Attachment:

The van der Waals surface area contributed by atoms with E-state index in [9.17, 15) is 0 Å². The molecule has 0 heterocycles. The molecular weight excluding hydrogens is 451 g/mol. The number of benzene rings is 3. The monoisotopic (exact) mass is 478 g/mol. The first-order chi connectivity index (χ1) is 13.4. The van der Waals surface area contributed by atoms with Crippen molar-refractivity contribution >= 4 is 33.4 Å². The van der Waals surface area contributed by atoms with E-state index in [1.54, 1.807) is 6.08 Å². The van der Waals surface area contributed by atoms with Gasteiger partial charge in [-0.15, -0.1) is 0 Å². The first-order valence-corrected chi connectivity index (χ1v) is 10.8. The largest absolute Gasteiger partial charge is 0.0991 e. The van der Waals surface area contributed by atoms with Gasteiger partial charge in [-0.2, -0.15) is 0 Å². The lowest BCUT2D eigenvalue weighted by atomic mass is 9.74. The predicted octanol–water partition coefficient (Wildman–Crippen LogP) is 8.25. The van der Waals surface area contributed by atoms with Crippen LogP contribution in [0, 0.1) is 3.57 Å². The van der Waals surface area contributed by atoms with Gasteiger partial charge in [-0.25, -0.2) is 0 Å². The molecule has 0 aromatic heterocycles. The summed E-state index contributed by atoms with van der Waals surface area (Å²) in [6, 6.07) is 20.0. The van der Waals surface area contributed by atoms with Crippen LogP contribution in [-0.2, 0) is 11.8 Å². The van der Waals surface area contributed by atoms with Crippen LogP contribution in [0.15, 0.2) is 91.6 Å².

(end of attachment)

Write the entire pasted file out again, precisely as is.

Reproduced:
The van der Waals surface area contributed by atoms with E-state index in [9.17, 15) is 0 Å². The molecule has 0 heterocycles. The molecular weight excluding hydrogens is 451 g/mol. The number of benzene rings is 3. The monoisotopic (exact) mass is 478 g/mol. The first-order chi connectivity index (χ1) is 13.4. The van der Waals surface area contributed by atoms with Crippen molar-refractivity contribution >= 4 is 33.4 Å². The van der Waals surface area contributed by atoms with E-state index in [1.54, 1.807) is 6.08 Å². The van der Waals surface area contributed by atoms with Gasteiger partial charge in [-0.15, -0.1) is 0 Å². The first-order valence-corrected chi connectivity index (χ1v) is 10.8. The largest absolute Gasteiger partial charge is 0.0991 e. The van der Waals surface area contributed by atoms with Gasteiger partial charge in [-0.2, -0.15) is 0 Å². The lowest BCUT2D eigenvalue weighted by atomic mass is 9.74. The predicted octanol–water partition coefficient (Wildman–Crippen LogP) is 8.25. The van der Waals surface area contributed by atoms with Crippen LogP contribution in [0, 0.1) is 3.57 Å². The van der Waals surface area contributed by atoms with Gasteiger partial charge in [-0.25, -0.2) is 0 Å². The molecule has 0 aromatic heterocycles. The summed E-state index contributed by atoms with van der Waals surface area (Å²) in [6, 6.07) is 20.0. The van der Waals surface area contributed by atoms with Crippen LogP contribution in [-0.2, 0) is 11.8 Å². The van der Waals surface area contributed by atoms with Crippen LogP contribution in [0.15, 0.2) is 91.6 Å².